The dictionary that links key words and phrases to detailed full colour illustrations and incorporates technology where readers can listen to the pronunciation of terms and phrases in seven different languages. Picture: Chelsea Ntuli
The dictionary that links key words and phrases to detailed full colour illustrations and incorporates technology where readers can listen to the pronunciation of terms and phrases in seven different languages. Picture: Chelsea Ntuli

Listen to terms, phrases in 7 languages with new audio-visual dictionary

By Chelsea Ntuli Time of article published Feb 3, 2020

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The Pan South African Language Board (PanSALB) launched the language activism month campaign today in Pretoria and has partnered with Briza Publications to develop an audio-visual dictionary. 

It is the only dictionary that links key words and phrases to detailed full colour illustrations and incorporates technology where readers can listen to the pronunciation of terms and phrases in seven different languages.

Briza Publications Manager Christo Reitz said the unique educational tool will assist in the teaching and learning of vocabulary and phrases from the target language. 

He said they were in the process of incorporating all the languages and said the dictionary was available for purchase on their website www.briza.co.za and in various book stores in the country.

One of the languages included in the dictionary was N/UU, the oldest surviving San language currently with only four remaining fluent speakers.

One of the last fluent speakers Katrina Esau who was at the launch said that she was happy to be part of the project where she is the voice translating in N/UU.

PanSALB acting CEO David Maahlamela said the hegemony of English posed a great threat to the survival of many languages therefore making it crucial to preserve linguistic diversity but also ensuring that a sense of pride was instilled in indigenous languages.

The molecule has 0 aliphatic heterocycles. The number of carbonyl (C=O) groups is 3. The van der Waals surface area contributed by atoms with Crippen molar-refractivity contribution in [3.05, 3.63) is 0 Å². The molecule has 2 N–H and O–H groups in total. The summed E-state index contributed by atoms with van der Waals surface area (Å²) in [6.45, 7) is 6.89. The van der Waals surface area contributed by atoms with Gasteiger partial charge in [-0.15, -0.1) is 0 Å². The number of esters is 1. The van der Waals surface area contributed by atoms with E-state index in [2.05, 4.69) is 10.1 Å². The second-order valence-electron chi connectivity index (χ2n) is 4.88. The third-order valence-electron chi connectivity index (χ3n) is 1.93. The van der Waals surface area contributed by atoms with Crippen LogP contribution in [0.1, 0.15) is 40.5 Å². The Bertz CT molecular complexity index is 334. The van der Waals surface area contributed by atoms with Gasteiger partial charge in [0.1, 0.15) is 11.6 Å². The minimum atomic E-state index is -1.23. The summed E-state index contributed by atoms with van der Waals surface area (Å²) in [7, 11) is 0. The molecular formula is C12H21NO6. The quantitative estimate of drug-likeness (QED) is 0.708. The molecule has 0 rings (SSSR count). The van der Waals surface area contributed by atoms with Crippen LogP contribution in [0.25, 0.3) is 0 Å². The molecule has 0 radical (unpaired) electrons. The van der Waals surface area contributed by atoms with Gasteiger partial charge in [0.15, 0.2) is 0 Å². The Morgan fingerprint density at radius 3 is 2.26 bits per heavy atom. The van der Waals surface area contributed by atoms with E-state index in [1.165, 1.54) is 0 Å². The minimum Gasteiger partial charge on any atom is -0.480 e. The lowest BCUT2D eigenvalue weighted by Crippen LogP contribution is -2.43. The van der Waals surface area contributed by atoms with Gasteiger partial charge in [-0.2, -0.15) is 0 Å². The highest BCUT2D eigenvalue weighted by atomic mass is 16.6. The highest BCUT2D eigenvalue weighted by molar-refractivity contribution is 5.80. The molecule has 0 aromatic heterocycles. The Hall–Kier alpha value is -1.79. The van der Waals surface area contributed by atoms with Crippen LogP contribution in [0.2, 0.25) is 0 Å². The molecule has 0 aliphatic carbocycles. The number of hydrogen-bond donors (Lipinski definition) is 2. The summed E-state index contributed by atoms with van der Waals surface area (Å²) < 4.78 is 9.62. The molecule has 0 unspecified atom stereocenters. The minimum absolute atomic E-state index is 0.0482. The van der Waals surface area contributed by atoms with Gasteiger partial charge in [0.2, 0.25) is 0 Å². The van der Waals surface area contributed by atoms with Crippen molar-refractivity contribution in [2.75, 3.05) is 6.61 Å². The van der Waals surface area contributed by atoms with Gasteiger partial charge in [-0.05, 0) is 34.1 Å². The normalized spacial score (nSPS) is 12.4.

“We as the South African Language Board realised that there are various challenges the country was facing linguistically and one of them was already addressed through the public hearing that were helped the previous years and a report thereafter showing how our departments are still slacking in terms of implementing the enabling tool called the Use of Official Act,” he said.

He went on to say that it was not a one-sided challenge and said that some people opted to divorce their languages which had nothing to do with the government and had much to do with individual preferences.   

Maahlamela said the campaign was centered on the International Language Day, a Unesco public observance day which takes place on February 21. He said various activities will be held throughout the month and will be aimed at encouraging the use of the mother tongue.

“As we celebrate our linguistic and cultural diversity and multilingualism, it is important that we continue reflecting on the Republic's use of all official languages and other languages as enshrined in the Constitution including so called dialects,” he said. 

Pretoria News

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